Hurricane Katrina Recovery: The Price of Rebuilding

Posted by Nick Niesen on November 8th, 2010

President Bush and a number of other politicians are pushing for a huge rebuilding campaign for the devastated gulf coast region. Bottom figure estimates have the rebuilding costs pegged at 200 billion dollars while some have said that when it is all said and done the project will exceed one trillion dollars. Certainly, this will be the most massive renewal project ever undertaken in the history of the world. Can we afford this project? How will we pay for it? All Americans need to consider what this project will mean before giving their okay. Will politicians listen? It certainly remains to be seen.

We have all been captivated by the human drama that has unfolded before our very eyes since Hurricane Katrina slammed ashore this past August. People plucked off of their roof tops by the U.S. Coast Guard, children separated from their parents, bedlam at the Superdome, bodies floating in streets throughout the ninth ward, and more. These are some of the images we have all seen. Only a hard heart could fail to be affected in some way by the scenes we have witnessed on our televisions.

Within a few weeks, calls to rebuild the gulf coast region have been mentioned by President Bush and other leading politicians and echoed throughout the media. Many have stated that we cannot allow a major American city to remain destroyed, that rebuilding must occur. At any cost, at any price.

Personally, I hope that a certain amount of debate happens before funds are earmarked. So far, no actual amount has been mentioned, which is causing me to hold on to my wallet for dear life. No, I am not against helping people. What I do oppose is rebuilding in areas that are prone to future devastation and loss of life. Quite frankly, I do not know if there is an amount of money we could spend -- even if we had it -- that would protect area residents should a repeat performance ever occur, which is likely to happen once again.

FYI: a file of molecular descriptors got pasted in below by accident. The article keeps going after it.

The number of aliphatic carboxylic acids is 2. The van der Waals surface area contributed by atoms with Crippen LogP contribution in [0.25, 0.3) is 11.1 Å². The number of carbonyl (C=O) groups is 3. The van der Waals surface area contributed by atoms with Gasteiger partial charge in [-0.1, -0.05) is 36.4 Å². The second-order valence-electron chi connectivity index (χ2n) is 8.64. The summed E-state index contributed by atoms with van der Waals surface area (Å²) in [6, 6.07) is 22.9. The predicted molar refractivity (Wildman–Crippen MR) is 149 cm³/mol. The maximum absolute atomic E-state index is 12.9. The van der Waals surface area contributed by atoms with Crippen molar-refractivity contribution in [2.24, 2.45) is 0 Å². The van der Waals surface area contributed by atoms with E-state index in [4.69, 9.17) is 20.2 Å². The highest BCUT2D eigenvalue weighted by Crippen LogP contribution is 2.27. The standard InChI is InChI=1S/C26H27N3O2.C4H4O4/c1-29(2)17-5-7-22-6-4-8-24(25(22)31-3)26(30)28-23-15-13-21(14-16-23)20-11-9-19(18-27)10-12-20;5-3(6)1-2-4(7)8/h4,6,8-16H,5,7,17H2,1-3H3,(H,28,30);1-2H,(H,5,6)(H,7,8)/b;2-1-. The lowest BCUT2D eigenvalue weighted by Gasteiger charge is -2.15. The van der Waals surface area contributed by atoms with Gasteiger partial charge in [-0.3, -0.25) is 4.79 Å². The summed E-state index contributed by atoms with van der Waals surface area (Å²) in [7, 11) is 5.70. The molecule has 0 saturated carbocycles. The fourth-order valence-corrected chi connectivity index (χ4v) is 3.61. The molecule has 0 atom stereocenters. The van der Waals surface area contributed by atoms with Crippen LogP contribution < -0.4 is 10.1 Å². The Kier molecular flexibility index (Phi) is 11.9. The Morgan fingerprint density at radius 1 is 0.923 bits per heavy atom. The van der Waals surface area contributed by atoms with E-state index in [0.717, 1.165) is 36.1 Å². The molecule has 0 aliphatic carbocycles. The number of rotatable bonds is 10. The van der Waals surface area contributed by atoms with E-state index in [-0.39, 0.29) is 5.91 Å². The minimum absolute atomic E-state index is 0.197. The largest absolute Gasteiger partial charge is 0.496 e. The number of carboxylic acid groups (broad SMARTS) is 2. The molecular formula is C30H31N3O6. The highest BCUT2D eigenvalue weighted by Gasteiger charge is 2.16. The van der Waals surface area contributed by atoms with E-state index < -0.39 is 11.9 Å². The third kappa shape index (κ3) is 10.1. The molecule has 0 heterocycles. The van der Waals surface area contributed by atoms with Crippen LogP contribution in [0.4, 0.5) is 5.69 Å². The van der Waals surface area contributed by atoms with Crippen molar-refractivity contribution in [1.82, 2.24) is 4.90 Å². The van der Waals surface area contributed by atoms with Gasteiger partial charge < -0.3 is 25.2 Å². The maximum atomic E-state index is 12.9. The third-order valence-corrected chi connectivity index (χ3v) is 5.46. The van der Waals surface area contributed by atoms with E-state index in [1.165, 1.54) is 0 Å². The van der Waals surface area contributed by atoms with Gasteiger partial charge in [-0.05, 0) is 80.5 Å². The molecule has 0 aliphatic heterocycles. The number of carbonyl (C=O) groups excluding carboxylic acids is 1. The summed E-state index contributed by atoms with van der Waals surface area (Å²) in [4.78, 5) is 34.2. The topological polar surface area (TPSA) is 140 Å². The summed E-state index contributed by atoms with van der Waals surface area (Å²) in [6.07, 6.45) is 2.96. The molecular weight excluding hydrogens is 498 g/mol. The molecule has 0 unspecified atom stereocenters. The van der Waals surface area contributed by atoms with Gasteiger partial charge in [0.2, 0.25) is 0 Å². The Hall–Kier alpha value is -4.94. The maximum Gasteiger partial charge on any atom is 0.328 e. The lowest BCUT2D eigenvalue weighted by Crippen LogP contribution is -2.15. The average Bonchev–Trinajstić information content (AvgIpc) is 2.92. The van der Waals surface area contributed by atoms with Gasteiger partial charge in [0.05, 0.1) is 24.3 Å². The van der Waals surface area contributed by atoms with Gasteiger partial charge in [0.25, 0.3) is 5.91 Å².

Some questions I want to see asked include:

How many people who left New Orleans really want to go back? The latest figures I have seen is that about half do and half do not want to return. Does that mean that we should build a city on the same scale as the old New Orleans, or not?

What are the long term effects of the toxic cesspool? Will the soil permanently contain contaminants that could adversely effect the health of residents?

The current levee system is inadequate. Doesn't it make sense to have a new system in place before massive rebuilding commences?

Who will have authority over the funds? Local and state politicians whose prior management of the area is suspect to say the least? The federal government? An independent agency? Who?

Will we be able to divert funds from pork projects now slated to be funded? I have heard of two bridges in Alaska that are essentially bridges to nowhere. Are U.S. senators and congressmen willing to sacrifice personal pork projects to pay for this project?

How about cutbacks in military expenditures to help fund the project? No, I am not talking about cutbacks to Iraq, but why do we still have such a large troop presence in Europe? The cold war ended more than fifteen years ago, isn't Europe able to defend itself?

I realize some of these questions may appear to be insensitive, but they need to be asked. An emotional response to the devastation coupled with a blank check will likely mean that our children and grandchildren will be paying the tab, perhaps long after many of us are gone.

I really hope that we can think all of this through. My fear is that we won't and that we will saddle future generations with an awful burden.

Nick Niesen

About the Author

Nick Niesen
Joined: April 29th, 2015
Articles Posted: 33,848

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